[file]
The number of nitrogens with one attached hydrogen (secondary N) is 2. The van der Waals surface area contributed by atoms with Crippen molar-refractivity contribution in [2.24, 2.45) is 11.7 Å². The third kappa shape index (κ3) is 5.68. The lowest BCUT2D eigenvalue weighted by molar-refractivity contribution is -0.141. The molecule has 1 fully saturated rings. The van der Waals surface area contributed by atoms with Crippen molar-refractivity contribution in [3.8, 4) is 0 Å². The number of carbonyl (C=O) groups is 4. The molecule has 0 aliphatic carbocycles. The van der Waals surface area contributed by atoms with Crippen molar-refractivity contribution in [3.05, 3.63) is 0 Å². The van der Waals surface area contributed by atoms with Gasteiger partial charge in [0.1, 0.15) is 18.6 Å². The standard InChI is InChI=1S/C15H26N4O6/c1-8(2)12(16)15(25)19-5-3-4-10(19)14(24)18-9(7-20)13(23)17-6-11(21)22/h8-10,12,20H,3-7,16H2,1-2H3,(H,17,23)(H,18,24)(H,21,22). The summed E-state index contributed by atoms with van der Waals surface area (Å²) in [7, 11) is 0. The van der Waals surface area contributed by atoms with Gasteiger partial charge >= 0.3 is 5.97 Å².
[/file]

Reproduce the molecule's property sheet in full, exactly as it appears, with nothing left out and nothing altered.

The number of nitrogens with one attached hydrogen (secondary N) is 2. The van der Waals surface area contributed by atoms with Crippen molar-refractivity contribution in [2.24, 2.45) is 11.7 Å². The third kappa shape index (κ3) is 5.68. The lowest BCUT2D eigenvalue weighted by molar-refractivity contribution is -0.141. The molecule has 1 fully saturated rings. The van der Waals surface area contributed by atoms with Crippen molar-refractivity contribution in [3.8, 4) is 0 Å². The number of carbonyl (C=O) groups is 4. The molecule has 0 aliphatic carbocycles. The van der Waals surface area contributed by atoms with Crippen molar-refractivity contribution in [3.05, 3.63) is 0 Å². The van der Waals surface area contributed by atoms with Gasteiger partial charge in [0.1, 0.15) is 18.6 Å². The standard InChI is InChI=1S/C15H26N4O6/c1-8(2)12(16)15(25)19-5-3-4-10(19)14(24)18-9(7-20)13(23)17-6-11(21)22/h8-10,12,20H,3-7,16H2,1-2H3,(H,17,23)(H,18,24)(H,21,22). The summed E-state index contributed by atoms with van der Waals surface area (Å²) in [7, 11) is 0. The van der Waals surface area contributed by atoms with Gasteiger partial charge >= 0.3 is 5.97 Å².